Coming into the movie I had expectations on what to expect from the movie. I had seen the other The Who rock opera “Tommy” done on stage and it was much more based around the music, each song being sang on stage and acting as the place for the majority of the action to happen. This was very different from what I expected as the music in the movie acted more as background music to certain aspects of the movie, and didn’t even include every song. I think this threw me off some, as well as the long periods of boredom, which were intentional so as to show the boredom Jimmy felt in his life. I did like the in the movie we could more clearly see Jimmy’s progression and emotional states to better understand his character, plus it was cool to see the mods and rockers visualized in front of me and I got a better idea about what they were about. I also liked that at the end the throwing the bike off the cliff made it so that one could make their own inferences on what happened to Jimmy, whether he went with it or whether it was symbolic of his casting off of the mods. Overall, though, I think I enjoyed the album version better. I liked the progression of songs and I was disappointed that these great pieces of music weren’t completely included in the film, although they did a good job of incorporating the ones they did into it. I just really loved the songs, and not playing them all to their entirety made it flat and it was hard for me to really appreciate the movie as much.


Quadrophenia shows that from the Romantics, to victorians, and now to the Modernist youth has stayed fairly the same, except now in the Modern times they are disillusioned by great institutions because of World War 1 something that greatly changed the face of Europe. Throughout the whole thing Jimmy is trying to decide whether conformity of the mods is really for him or if he is better off being himself. He struggles with realizing that everything he believed in when it comes to the mods is sort of a fake, seen in the “Bell Boy” and “The Punk Meets the Godfather”. He is yearning for connections and love, something that he has yet to find with the mods which confuses him even more. This trying to find his place is something that youth have always tried to find and to create within themselves, and answer questions that help them become something more than themselves. The search for identity is something that youths have been doing for years, and Jimmy’s search nicely sums up the topic that we have been trying to understand throughout the semester.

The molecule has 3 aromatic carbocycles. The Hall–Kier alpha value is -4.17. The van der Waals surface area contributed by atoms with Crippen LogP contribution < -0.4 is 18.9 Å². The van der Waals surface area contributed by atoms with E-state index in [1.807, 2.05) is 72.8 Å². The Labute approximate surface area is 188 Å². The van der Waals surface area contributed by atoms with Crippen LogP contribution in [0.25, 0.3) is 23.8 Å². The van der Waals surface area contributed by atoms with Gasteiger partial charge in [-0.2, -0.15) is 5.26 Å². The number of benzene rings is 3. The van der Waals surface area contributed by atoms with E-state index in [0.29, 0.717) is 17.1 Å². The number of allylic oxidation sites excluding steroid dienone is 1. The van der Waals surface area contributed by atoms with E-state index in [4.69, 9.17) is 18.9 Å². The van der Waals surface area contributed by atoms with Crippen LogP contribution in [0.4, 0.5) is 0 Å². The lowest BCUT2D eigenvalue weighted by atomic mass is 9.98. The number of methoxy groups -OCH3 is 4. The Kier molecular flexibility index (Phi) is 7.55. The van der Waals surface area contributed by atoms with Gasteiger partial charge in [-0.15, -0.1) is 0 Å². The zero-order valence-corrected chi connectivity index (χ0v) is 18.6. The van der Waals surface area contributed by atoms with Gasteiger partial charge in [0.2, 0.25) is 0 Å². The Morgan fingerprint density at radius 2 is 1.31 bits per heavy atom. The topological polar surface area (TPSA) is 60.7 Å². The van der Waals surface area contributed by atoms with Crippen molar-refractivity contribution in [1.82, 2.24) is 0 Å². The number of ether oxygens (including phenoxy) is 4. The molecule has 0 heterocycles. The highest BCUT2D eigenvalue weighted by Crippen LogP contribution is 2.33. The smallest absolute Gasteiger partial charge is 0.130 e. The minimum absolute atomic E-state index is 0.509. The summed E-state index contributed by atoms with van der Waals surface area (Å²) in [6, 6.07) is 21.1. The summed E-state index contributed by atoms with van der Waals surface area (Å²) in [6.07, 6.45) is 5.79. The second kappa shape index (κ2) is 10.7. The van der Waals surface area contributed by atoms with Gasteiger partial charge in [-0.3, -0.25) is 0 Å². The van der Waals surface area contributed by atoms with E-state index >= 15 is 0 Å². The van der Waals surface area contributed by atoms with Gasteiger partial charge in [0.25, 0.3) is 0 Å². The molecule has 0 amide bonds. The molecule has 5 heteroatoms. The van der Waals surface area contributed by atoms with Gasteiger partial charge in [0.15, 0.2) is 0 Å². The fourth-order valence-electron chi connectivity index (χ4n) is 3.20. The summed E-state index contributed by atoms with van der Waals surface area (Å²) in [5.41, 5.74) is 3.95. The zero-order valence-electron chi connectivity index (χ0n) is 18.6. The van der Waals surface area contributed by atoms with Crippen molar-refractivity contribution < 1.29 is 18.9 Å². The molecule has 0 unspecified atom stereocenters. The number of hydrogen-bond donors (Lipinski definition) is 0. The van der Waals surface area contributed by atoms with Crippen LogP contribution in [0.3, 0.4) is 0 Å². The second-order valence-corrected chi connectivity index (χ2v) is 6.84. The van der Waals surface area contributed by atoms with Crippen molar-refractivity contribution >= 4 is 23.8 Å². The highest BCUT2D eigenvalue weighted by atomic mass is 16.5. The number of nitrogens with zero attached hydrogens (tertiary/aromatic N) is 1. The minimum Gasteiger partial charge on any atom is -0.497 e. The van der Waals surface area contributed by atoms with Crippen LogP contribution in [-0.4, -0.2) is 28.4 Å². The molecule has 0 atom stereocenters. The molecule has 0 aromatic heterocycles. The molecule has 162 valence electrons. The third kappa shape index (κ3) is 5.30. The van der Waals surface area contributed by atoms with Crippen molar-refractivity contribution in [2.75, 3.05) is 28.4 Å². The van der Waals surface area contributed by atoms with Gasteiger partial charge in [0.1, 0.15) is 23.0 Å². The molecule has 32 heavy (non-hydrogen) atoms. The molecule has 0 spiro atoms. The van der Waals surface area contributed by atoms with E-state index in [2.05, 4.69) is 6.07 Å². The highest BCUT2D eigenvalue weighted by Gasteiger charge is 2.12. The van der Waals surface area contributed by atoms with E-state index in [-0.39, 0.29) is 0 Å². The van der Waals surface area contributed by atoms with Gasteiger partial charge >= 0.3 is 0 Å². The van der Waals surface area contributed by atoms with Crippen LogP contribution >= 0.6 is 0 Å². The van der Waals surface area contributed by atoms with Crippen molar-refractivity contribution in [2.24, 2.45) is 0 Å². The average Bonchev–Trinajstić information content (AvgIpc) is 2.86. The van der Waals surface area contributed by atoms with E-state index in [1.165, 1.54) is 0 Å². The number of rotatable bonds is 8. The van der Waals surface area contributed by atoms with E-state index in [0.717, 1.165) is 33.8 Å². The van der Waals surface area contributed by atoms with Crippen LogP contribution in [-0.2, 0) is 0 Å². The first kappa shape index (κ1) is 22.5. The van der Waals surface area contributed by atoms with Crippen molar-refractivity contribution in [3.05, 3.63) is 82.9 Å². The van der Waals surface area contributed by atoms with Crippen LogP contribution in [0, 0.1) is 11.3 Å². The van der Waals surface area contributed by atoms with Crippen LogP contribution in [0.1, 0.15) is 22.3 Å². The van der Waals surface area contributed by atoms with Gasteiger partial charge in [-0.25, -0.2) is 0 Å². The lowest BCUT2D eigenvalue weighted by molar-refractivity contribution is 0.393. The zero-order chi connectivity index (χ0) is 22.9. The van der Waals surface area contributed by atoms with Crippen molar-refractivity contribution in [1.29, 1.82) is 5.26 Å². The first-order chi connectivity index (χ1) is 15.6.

youth in Cranford

The Society at Cranford makes a huge statement about evolution and youth’s involvement in it. In Cranford, there are no men or people of youth, which mean when Captain Brown arrives with his youthful daughter and his other more sickly one, they cause quite a splash. Nothing happens in this town. There are no births or deaths so the town is stagnant, trying to resist that of modernity, which Captain Brown fully represents, seen in his literary battle with Ms. Jenkes as he declares that Dickens is better than her preferred chose of Dr. Johnson, which her minister father first introduced to her. This lack of youths means that there is no one too challenge the ideas and actions of the older individuals, especially as they are disconnected from all that is modernity and industrialization. Youthfulness is more modern, up to the times, and more self-made, much like Captain Brown, although eh himself is not youthful. When Captain Brown and his sickly daughter dies, leaving Jessie on her own, she is then married off, and her child who visits reads both Dickens and Johnson showing youths ability to adapt more, which ensures their survival, which is something that is not likely to happen to Cranford.